The album that allowed New Order to display perfect ‘Technique’
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The album that allowed New Order to display perfect ‘Technique’

    8.9

    It has been 23 years to this very day that New Order released their most eclectic album, which seemingly marked the beginning of the 1990s a year early. 

    New Order developed their sound gradually over the 1980s. When they started out in 1981 with their first album Movement, the group were only just returning from the tragic death of their Joy Division bandmate Ian Curtis. The album was an uneven scattering of ideas that reflected a group that perhaps hadn’t quite found their new direction. At this early stage, it was still undetermined who would be the new lead singer for the group and so the record included some rare occasions to hear Peter Hook’s vocals on the fantastic ‘Dreams Never End’ and ‘Doubts Even Here’. 

    By 1983, New Order had found their footing and had stridden from beneath the shadow of Joy Division deciding to stick to all new material after the rerelease of Ian Curtis’ song ‘Ceremony’ in 1981. The 1983 album Power, Corruption & Lies showed Bernard Sumner as the permanent singer for the group and it was clear from this masterpiece that the group had regained the confidence they had been developing with the leadership of Curtis three years prior. The album shows a great development of sound with the addition of Gillian Gilbert on the synthesiser adding an electronic edge to proceedings.

    Throughout the mid-1980s they would continue to develop their sound releasing a number of classic dance-pop anthems such as ‘Blue Monday’, ‘True Faith’ and ‘Bizzare Love Triangle’ in amongst their wider body of material, which still retained elements of their post-punk roots. By the time they were recording their fifth studio album Technique, it appeared they were ready to take one step further into the realm of electronic music, welcoming traces of acid house and rave music into some of the tracks. The album, along with the Happy Mondays’ 1988 album Bummed, seemed to ignite the rave scene of “Madchester” that would ensue moving into the 1990s.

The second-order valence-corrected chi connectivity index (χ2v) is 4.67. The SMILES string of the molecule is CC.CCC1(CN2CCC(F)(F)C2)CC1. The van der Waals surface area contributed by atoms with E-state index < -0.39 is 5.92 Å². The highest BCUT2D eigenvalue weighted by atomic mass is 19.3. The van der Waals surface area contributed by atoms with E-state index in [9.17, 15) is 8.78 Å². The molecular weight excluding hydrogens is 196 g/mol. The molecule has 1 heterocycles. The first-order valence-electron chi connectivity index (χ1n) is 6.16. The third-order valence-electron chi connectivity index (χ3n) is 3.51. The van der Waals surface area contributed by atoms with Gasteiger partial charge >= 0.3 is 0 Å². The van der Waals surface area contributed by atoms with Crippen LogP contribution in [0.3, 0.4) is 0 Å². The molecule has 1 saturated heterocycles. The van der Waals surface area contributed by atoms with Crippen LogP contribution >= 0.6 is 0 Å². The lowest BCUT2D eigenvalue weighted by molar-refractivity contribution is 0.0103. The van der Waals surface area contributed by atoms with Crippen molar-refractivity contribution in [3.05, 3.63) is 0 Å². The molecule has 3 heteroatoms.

The album was, quite fittingly, recorded in Ibiza. The band had decided to record the album abroad on Hook’s request after he had become fed up with recording records in “dark and horrible” studios in London. While there, the band soaked in their environment and as it transpires, were particularly influenced by Balearic club music. Stephen Morris described the sound of the Balearic beat clubs on Ibiza as “mad!” before detailing: “They’d put an acid record on and then the next one would be a Queen one—it was schizophrenic, really. It’d be something really Spanish and then something really daft. It was a really odd mix but it all seemed to make sense when you were there. I don’t know why that was. Maybe because we were all a bit out of our brains.”

    It seems the group perhaps had a little too much fun in Ibiza and, upon their return to the UK, the album wasn’t quite complete and so they spent some time in Peter Gabriel’s Real World Studios to polish the record off. Sumner described Gabriel’s studio as a “much more sober atmosphere”. The album was completed in 1988 and the group were happy with this new blend of recent influences with their classic sound. Peter Hook described the record: “Technique sounds fantastic […] considering it’s not an Ibizan dance record. I think it catches a summer sound really brilliantly.”

    The LP was a triumph with a great response from the public and critics alike. It rose through the charts to become New Order’s first album to reach number one in the UK Album Chart. The album is a brilliantly seamless blend, with some tracks following New Order’s usual style in songs like ‘Love Less’ and ‘Run’, but then departs into newfound territory in tracks like ‘Fine Time’ and ‘Vanishing Point’ where the addition of acid house inspired synth tracks can be heard. The album still retains that all-important New Order identity though, thanks to Peter Hooks unique high string bass technique and Sumner’s delicate vocals. 

    I still rank Power Corruption & Lies and Low Life just above Technique, mainly due to my leaning towards the post-punk side of New Order’s DNA, however, this 1989 release is just as important, if not more so, as it welcomed in the new era of all-night raves in the 1990s alongside Factory label neighbours Happy Mondays. 

    Listen to the album below to travel back to 1989 and get a flavour of that danceable happy-sad melancholia that only New Order can provide. 

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